Jun 17, 2008

visual commitment

graphic

I've had an on again/ off again interest in visualization tools to enhance design and verification for many years. I've written log file parsers to show data in a more friendly way to enhance debug, or TCL/Tk widgets that demonstrate activity on bus ports of a SystemC AMBA switch model. Tools that at first glance might seem somewhat pointless visual trinkets can really enhance debug, by letting the brain search for patterns more easily within data. For example, with the bus switch, it was visually easy to see which bus wasn't getting any traffic, which could have been extracted from a log, but would have required more thought. Patterns of burstiness or busyness can also be seen quite easily. Similar results can usually be achieved with grep or clever regular expressions, but I find I end up having to keep a lot more data in my head, which pushes out the brainpower I might apply to actually working on the real problem.

Well written visualisations present the data in a more accessible way, letting you get to the problems more quickly. A good example of these from the recent DAC are a couple of OCP tools by Duolog. The tools present typical OCP information in a more easily interpretable way, colouring related transactions in a log file, or showing bus bandwidth. It is much simpler to trace a series of transactions this way, or find buses that are being starved or overloaded. The information could have been directly extracted from the log file by the user, but the visualisations make things easier and quicker.

I've been playing around with  Flash and also just started reading about the Processing language over the weekend. Co-incidentally, I happened across these visualisations of version control commits for several large projects, written in Processing. These give a good indication of how visualisations can show a lot of very complex data in a more accessible way. The Python visualisation was particularly interesting to show how few contributers there were until an explosion of contributions around the year 2000 wander on to the stage.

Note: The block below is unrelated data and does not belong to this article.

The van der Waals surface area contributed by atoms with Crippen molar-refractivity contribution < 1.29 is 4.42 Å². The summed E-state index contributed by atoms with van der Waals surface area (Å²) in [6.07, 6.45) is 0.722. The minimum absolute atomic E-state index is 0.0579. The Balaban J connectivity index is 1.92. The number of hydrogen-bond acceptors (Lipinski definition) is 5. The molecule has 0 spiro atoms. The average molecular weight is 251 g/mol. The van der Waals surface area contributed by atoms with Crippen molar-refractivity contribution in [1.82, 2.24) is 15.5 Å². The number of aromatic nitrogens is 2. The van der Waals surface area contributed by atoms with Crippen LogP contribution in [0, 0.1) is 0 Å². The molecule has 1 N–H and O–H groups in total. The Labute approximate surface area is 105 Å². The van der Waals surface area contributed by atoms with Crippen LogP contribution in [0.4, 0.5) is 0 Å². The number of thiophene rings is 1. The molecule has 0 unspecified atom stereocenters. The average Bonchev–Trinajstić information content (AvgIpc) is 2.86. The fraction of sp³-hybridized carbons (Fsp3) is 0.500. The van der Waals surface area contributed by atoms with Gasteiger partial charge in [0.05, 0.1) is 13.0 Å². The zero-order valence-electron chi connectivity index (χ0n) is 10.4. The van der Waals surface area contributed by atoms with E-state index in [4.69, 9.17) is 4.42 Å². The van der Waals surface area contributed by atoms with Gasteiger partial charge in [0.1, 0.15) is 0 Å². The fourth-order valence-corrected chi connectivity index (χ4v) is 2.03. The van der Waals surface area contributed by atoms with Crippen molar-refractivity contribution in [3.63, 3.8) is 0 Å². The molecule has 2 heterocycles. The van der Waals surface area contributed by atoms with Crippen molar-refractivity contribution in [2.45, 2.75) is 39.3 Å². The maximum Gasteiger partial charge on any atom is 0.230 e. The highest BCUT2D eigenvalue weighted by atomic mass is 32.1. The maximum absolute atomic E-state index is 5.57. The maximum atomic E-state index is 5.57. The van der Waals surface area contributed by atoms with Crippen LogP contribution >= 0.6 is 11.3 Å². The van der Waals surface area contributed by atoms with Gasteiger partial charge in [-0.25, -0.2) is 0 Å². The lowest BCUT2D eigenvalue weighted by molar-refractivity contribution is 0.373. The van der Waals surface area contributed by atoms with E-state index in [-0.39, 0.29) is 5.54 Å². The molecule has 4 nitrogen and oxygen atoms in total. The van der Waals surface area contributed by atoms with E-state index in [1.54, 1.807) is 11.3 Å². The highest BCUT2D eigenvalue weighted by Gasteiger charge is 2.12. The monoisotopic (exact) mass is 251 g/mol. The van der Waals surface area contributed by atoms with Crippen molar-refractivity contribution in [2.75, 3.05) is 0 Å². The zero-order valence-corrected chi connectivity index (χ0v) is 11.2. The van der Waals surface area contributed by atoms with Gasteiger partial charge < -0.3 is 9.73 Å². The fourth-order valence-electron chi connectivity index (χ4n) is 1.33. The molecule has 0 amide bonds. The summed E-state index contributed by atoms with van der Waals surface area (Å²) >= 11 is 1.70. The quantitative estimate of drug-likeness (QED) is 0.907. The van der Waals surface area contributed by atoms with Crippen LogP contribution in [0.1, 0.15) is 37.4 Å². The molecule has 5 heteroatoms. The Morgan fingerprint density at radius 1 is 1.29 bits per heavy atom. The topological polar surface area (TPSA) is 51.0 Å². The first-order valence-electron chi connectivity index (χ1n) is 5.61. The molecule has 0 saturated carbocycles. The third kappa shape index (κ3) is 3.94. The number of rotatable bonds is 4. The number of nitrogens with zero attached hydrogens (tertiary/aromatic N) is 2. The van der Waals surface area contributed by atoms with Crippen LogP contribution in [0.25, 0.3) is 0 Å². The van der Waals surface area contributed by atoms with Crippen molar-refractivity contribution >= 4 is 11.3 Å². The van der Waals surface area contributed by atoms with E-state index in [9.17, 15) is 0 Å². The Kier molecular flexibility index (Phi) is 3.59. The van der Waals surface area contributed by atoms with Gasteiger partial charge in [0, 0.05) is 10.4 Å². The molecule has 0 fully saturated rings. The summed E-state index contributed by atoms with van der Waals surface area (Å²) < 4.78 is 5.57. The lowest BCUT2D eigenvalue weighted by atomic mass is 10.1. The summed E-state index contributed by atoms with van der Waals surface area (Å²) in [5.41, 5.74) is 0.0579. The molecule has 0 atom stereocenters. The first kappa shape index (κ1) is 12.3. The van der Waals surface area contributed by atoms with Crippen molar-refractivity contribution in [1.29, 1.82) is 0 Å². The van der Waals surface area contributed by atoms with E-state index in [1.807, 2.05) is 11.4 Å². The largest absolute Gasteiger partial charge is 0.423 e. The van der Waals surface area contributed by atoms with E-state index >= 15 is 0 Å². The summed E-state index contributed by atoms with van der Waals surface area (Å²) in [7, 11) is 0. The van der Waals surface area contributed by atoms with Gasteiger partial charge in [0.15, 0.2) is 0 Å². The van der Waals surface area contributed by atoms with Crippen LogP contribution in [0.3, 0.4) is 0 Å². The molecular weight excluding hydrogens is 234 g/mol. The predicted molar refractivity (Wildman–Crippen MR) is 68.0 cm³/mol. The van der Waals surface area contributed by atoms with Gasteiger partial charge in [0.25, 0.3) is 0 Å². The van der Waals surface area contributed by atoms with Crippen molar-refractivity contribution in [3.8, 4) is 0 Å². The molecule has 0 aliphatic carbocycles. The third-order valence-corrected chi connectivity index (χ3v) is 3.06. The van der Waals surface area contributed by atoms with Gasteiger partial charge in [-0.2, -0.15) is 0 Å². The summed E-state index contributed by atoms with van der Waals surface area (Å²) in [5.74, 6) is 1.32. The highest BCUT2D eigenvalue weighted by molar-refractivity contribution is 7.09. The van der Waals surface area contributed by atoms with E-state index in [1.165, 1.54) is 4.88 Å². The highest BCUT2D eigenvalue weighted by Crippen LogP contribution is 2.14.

As our SoC designs keep getting larger, I believe that more accessible means to interpret the verification and design data and results will be needed, beyond just waveforms and log traces. I would be interested to see what the ebb and flow of check-ins look like for a complex, modern SoC. We tend to think that hardware design is just the same as software design by another name, but you might start to see structural differences in how the code and modifications organise themselves.

The Python case shows one leader, banging away on their own, suddenly joined en mass when the code base becomes popular. SoCs will also probably demonstrate Conway's Law visually, mirroring the organisational structure that put the design together. Pairs of verification and design engineers working together, sub-assemblies, clustering around organisational and functional boundaries. The vast majority of changes would be much more localised than you see in a large software project such as Python. Quite possibly other software projects fall along similar modular designs but it would be instructive to see the visualisations side by side - perhaps with the organisational (or lack of) human structure overlaid.

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